Despite the government having component of the Prihatin and Penjana stimulus packages specifically tailored for small and medium-sized enterprises (SMEs), the Small and Medium Enterprises Association indicates that 300,000 to 400,000 SMEs might close shop if they fail to cope with operating costs.
To further reduce the financial burden among SMEs, another three-month extension of the loan moratorium and wage subsidy programme which will expire at the end of this month should be considered by the government.
According to Finance Minister Tengku Zafrul Tengku Abdul Aziz, more than 21,000 SMEs throughout Malaysia had received funds from the Special Relief Facility (SRF) Fund which helped maintained over 400,000 jobs.
SMEs are the backbone of Malaysia’s economy. Not only do SMEs contribute around 40 percent of Malaysia’s Gross Domestic Product (GDP) and two-thirds of the total workforce, but they also have the potential to develop new products and services and generate employment opportunities.
Based on the definition that was formulated and endorsed at the 14th National SME Development Council (NSDC) meeting in July 2013, SMEs under the manufacturing sector are firms with sales turnover not exceeding RM50 million or employment not exceeding 200 workers.
On the other hand, SMEs under the services and other sectors are firms with sales turnover not exceeding RM20 million or employment not exceeding 75 workers.
However, due to the emergence of Covid-19 pandemic, SMEs are struggling to sustain their business operations, which in turn have affected the B40 group who is struggling to make ends meet due to sudden loss of jobs and income.
After only six weeks of the Movement Control Order (MCO), SMEs incurred an estimated RM14.31 billion losses in operating costs which include rental, overhead, insurance, advertising and promotional as well as repair and maintenance.
Due to cash flow problems, there are over 4,000 SMEs that had to shut down since April. Some of the SMEs have had to retrench workers so as to sustain their business operations.
However, the worst is yet to come.
Up till July 31, a total of RM23.3 billion loan moratorium has been utilised by businesses and a total of RM8.99 billion in wage subsidies has benefited over 2.6 million employees, but these are still insufficient.
The overall unemployment rate in Malaysia has yet to return to pre-pandemic levels of around 3 to 3.5 percent. If the government provides additional financial assistance, SMEs can hire more staff, with the priority on hiring B40 who lost jobs during the MCO.
Since more financial allocation is needed to train new hires with no working experience, SMEs, in general, are not motivated to take on fresh graduates under the current climate.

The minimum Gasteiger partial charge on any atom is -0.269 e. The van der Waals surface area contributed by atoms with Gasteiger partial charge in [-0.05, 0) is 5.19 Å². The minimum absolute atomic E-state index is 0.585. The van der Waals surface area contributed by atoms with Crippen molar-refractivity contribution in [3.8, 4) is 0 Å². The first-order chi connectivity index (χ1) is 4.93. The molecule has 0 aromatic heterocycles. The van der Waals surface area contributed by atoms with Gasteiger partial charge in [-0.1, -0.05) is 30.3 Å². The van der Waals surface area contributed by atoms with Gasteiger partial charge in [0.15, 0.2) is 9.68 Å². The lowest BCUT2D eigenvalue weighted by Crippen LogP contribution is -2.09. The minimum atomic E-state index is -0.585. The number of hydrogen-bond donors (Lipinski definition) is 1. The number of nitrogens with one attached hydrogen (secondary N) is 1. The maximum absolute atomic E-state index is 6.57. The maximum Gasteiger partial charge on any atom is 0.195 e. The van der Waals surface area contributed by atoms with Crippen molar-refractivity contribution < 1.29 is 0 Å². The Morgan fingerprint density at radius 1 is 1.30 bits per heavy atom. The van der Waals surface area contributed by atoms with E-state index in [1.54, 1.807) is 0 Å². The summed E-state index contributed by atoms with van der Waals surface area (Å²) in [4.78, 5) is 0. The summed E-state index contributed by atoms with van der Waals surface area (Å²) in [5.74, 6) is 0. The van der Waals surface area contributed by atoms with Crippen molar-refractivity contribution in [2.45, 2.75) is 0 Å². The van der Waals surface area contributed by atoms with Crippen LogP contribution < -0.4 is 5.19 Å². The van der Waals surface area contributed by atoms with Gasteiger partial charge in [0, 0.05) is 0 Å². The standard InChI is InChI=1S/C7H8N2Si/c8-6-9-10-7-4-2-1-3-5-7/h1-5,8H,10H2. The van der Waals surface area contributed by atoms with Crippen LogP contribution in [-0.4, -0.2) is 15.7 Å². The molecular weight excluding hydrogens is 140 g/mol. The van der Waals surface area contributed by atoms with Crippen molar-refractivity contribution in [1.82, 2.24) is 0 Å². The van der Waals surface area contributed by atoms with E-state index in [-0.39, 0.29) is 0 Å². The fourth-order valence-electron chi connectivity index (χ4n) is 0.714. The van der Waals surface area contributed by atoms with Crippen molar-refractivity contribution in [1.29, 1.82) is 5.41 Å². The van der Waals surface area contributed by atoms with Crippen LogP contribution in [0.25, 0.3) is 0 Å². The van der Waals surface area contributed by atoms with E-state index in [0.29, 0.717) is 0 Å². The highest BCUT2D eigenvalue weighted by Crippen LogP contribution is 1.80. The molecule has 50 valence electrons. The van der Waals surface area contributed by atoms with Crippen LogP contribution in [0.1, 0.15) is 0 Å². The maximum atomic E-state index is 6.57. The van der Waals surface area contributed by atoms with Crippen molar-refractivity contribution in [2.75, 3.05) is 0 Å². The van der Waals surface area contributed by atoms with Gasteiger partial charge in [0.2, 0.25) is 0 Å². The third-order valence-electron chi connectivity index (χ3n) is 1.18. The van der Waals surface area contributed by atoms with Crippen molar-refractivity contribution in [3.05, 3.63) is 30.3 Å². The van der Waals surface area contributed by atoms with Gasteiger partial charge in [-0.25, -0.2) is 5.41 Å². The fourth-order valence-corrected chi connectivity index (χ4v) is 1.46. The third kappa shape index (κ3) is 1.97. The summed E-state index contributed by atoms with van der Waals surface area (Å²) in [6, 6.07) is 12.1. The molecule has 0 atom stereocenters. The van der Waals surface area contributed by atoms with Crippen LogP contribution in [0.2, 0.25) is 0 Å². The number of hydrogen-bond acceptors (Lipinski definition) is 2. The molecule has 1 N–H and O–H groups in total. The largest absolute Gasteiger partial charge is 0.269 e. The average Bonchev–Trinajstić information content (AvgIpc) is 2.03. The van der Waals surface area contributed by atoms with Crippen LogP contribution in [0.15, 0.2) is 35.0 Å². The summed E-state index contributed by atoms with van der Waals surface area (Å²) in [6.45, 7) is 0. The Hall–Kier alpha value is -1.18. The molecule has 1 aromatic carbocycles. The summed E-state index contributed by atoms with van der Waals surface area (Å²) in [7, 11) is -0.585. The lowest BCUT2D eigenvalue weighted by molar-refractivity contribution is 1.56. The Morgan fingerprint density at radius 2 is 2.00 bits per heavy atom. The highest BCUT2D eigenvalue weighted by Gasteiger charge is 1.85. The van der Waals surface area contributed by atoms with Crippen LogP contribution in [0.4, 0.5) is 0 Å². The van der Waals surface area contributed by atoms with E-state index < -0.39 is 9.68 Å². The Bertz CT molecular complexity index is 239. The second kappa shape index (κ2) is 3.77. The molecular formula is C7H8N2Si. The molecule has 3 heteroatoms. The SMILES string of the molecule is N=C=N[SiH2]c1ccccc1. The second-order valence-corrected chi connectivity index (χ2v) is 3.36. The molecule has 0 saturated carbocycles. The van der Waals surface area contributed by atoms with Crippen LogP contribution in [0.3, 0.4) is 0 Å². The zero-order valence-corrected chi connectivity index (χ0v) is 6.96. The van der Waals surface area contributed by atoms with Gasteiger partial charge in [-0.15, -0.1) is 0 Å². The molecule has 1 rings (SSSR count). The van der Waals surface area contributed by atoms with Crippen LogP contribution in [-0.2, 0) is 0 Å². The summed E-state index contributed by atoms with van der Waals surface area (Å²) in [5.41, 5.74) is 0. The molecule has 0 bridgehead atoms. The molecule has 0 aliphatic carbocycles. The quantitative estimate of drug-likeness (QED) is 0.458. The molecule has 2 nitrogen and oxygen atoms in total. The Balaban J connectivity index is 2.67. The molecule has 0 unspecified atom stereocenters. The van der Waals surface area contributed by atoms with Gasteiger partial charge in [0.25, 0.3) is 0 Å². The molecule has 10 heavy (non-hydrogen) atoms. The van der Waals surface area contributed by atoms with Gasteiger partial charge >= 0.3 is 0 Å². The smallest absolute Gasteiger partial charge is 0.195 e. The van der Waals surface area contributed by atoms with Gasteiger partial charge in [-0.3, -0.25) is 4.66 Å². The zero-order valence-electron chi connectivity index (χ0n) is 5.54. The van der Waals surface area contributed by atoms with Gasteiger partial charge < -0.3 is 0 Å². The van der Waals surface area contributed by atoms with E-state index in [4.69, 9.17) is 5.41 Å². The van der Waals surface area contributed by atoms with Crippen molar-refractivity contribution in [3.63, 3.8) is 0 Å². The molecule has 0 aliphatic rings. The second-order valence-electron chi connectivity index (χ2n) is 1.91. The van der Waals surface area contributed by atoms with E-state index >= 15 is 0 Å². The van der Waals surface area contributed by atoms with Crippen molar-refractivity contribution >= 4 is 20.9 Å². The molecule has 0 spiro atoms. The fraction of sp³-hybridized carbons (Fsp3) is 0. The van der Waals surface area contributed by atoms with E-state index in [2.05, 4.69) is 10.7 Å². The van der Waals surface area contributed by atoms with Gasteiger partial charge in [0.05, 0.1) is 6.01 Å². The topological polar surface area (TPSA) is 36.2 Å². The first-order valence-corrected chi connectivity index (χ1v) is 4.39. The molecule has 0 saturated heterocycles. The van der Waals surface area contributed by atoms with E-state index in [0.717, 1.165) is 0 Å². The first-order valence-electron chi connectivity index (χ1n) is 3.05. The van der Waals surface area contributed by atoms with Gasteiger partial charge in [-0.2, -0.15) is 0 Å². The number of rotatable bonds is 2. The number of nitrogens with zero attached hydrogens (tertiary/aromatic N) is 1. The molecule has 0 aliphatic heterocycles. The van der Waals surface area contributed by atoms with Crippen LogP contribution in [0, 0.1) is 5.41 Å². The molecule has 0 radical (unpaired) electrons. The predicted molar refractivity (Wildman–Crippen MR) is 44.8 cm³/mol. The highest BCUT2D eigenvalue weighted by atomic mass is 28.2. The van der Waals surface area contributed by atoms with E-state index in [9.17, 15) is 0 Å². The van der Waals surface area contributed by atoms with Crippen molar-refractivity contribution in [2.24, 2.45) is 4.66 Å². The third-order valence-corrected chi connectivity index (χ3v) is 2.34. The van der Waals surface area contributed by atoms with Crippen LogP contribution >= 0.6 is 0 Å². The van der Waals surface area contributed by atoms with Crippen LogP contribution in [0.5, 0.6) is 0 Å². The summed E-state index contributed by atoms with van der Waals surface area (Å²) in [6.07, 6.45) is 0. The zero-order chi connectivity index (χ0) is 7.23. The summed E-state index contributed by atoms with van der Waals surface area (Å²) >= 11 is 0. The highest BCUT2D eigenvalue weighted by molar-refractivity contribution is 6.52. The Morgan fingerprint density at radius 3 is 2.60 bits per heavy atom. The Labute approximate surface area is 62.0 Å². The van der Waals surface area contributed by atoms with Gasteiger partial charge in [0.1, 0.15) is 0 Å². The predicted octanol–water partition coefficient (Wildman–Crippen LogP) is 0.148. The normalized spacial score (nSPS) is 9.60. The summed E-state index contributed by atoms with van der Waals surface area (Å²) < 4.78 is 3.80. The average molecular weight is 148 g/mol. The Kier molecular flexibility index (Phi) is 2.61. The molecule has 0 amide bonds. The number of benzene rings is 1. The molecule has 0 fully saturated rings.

However, with the Penjana stimulus initiatives such as Dana PENJANA Nasional, Penjana SME Financing, Penjana Microfinancing and Bumiputera Relief Financing, among others, the government would able to encourage the SMEs to re-prioritise their focus by hiring fresh graduates.
While the government did provide rent exemptions and tax deductions, SMEs that rented at private premises did not receive such benefits. Klang MP Charles Santiago suggested the government should consider providing special grants for SMEs that experienced a year-on-year drop in revenue of 30% in which 70% of the rental, capped at RM8,500 based on the average rental rates of offices in Kuala Lumpur, is subsidised until next March.
SMEs should also go digital and take advantage of the financial assistances provided by the government for the SMEs to adopt Industry 4.0 technologies. Indeed, the Malaysian Digital Economy Corporation (MDEC) is providing a 50% matching grant of up to RM5,000 per company for subscription to and upgrading of business solutions software, which is worth RM500 million over five years. This provides the opportunity for the SMEs to upgrade their existing systems and it’s expected that 100,000 SMEs in Malaysia would benefit from the scheme.
To encourage usage of digital wallets among customers, SMEs also can provide value-added services such as free product delivery and product discount, further boosting their sales.
With additional financial assistance from the government, SMEs would have room to recover, for them to ride out the economic storm. At the same time, SMEs could help to lower the unemployment rate in the country, which would also benefit the B40.
Amanda Yeo is Research Analyst at EMIR Research, an independent think tank focused on strategic policy recommendations based on rigorous research.